China Star Entertainment Ltd, a services provider in the Macau casino market, said on Monday that Macau businessman Chan Meng Kam will acquire the Lan Kwai Fong casino hotel property (pictured) for a total consideration of HKD2 billion (US$256.2 million).
The news came as a surprise to the market, as China Star said in June that it had entered into a letter of intent with Hong Kong-listed Paradise Entertainment Ltd – chaired by gaming entrepreneur Jay Chun – for the latter company to take over control of the downtown Macau casino hotel, for a total consideration of HKD2.38 billion.
Despite the letter of intent with Paradise Entertainment, separate filings from the two parties on September 29 confirmed that the exclusive negotiating window had expired on September 30, with no agreement reached.
In Monday’s filing, Hong Kong-listed China Star said it had signed on October 10 a sale and purchase agreement with Mr Chan, with the businessman paying HKD200 million in cash as a “non-refundable deposit”.
Under the agreement, Mr Chan will be acquiring, respectively, Most Famous Enterprises Ltd, Exceptional Gain Profits Ltd and Charming Era Investment Ltd, as well as the related shareholder loans of the target companies. The sellers are China Star and its subsidiary China Star Entertainment (BVI) Ltd.
The group of target companies owns and operates casino hotel Lan Kwai Fong on the Macau peninsula and some residential units that are currently being used as staff quarters, according to Monday’s filing.
The Lan Kwai Fong property features 209 rooms, a casino, restaurants, shops and a spa centre. As of Monday, Casino Lan Kwai Fong operated a total of 84 gaming tables, targeting both the VIP and mass market segments. It also operated a total of 65 slot machines, according to the filing. Currently the property makes use of the gaming licence of SJM Holdings Ltd, according to information on the local gaming regulator’s website.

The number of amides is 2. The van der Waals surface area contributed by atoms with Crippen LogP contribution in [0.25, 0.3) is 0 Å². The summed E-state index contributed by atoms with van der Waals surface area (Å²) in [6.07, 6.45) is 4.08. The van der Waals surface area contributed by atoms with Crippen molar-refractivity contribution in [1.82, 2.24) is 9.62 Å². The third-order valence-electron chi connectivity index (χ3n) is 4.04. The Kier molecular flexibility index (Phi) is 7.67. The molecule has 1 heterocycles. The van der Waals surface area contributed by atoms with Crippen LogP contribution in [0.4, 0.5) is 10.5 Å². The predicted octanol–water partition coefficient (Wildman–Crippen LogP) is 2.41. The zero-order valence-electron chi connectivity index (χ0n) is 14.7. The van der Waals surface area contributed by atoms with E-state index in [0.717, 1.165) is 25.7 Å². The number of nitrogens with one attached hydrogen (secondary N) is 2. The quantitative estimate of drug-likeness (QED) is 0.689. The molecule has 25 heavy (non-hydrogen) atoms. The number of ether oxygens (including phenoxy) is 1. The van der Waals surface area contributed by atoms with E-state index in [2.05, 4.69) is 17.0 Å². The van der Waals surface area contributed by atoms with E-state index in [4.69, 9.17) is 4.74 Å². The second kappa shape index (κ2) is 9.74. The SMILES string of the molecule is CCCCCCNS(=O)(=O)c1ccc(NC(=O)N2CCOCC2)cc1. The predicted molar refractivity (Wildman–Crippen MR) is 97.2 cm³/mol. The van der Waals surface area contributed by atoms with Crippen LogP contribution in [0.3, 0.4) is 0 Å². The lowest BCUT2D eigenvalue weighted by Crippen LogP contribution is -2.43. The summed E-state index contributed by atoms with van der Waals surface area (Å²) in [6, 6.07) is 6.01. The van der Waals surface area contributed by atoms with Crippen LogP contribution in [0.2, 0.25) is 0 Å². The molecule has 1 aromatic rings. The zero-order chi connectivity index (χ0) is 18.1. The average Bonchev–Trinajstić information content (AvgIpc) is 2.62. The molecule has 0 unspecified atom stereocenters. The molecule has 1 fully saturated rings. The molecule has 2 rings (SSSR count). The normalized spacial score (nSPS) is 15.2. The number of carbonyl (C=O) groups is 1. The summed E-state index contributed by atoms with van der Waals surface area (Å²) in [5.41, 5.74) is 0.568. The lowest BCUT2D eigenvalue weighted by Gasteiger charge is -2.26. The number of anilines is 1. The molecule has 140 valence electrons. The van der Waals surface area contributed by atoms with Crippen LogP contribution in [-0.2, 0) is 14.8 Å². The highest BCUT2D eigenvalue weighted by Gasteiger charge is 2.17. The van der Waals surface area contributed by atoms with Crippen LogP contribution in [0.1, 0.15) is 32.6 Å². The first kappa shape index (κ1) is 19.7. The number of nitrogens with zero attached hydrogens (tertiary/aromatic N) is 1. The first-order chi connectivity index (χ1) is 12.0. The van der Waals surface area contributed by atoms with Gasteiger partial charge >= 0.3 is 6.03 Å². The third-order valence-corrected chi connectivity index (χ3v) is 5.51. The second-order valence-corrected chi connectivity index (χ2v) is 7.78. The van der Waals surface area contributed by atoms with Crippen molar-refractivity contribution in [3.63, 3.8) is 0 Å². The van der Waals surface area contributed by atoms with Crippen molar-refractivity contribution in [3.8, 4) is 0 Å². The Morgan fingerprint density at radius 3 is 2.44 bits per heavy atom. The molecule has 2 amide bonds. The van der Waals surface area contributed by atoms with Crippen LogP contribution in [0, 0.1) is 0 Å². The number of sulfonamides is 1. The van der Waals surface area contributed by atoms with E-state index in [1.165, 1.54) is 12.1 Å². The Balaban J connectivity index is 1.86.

Mr Chan, a veteran businessman and former Macau legislator, is chairman of privately-held Golden Dragon Co Ltd, which runs three casinos in the city, namely: Casino Golden Dragon and Casino Royal Dragon on Macau peninsula – both via the licence of SJM Holdings; and Casino Taipa Square on Taipa, making use of the casino licence of Melco Resorts and Entertainment Ltd.
Casino Royal Dragon opened to the public on September 27. Mr Chan said that the investment for the casino hotel was approximately MOP1.5 billion (US$186.5 million). The government approved the relocation of 20 gaming tables to the new property.
In Monday’s filing, China Star said it expects to record “an estimated gain on disposal of approximately HKD648.0 million”. Following the disposal, the firm will no longer operate hotel and gaming services.
The company additionally said that part of the sale price would be used to repay loans owned by the target group to a commercial bank, which aggregate principal amount is about HKD700 million.
Net proceeds of approximately HKD1.3 billion will be used to develop a “luxury residential and commercial complex of two towers” in land adjacent to the casino hotel. Construction works already started in June this year, the firm added.
Trading in the shares of China Star resumed today, after being suspended since October 11, at the request of the company.
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